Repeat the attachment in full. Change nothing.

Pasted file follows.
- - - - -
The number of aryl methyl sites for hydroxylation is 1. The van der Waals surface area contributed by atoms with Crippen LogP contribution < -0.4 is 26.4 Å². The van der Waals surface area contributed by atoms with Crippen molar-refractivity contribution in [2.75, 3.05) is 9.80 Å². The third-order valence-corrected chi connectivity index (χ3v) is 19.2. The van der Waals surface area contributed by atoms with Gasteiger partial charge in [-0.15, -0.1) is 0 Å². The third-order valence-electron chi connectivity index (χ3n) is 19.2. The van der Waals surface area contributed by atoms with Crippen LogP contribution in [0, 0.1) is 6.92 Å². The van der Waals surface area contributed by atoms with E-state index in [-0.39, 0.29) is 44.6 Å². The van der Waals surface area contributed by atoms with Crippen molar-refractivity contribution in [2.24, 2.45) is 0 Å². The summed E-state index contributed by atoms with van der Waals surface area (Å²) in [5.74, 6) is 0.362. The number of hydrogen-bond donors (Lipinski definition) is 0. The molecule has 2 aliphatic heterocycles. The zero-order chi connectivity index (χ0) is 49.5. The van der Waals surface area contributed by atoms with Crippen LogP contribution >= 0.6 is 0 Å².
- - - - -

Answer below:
The number of aryl methyl sites for hydroxylation is 1. The van der Waals surface area contributed by atoms with Crippen LogP contribution < -0.4 is 26.4 Å². The van der Waals surface area contributed by atoms with Crippen molar-refractivity contribution in [2.75, 3.05) is 9.80 Å². The third-order valence-corrected chi connectivity index (χ3v) is 19.2. The van der Waals surface area contributed by atoms with Gasteiger partial charge in [-0.15, -0.1) is 0 Å². The third-order valence-electron chi connectivity index (χ3n) is 19.2. The van der Waals surface area contributed by atoms with Crippen LogP contribution in [0, 0.1) is 6.92 Å². The van der Waals surface area contributed by atoms with E-state index in [-0.39, 0.29) is 44.6 Å². The van der Waals surface area contributed by atoms with Crippen molar-refractivity contribution in [2.24, 2.45) is 0 Å². The summed E-state index contributed by atoms with van der Waals surface area (Å²) in [5.74, 6) is 0.362. The number of hydrogen-bond donors (Lipinski definition) is 0. The molecule has 2 aliphatic heterocycles. The zero-order chi connectivity index (χ0) is 49.5. The van der Waals surface area contributed by atoms with Crippen LogP contribution >= 0.6 is 0 Å².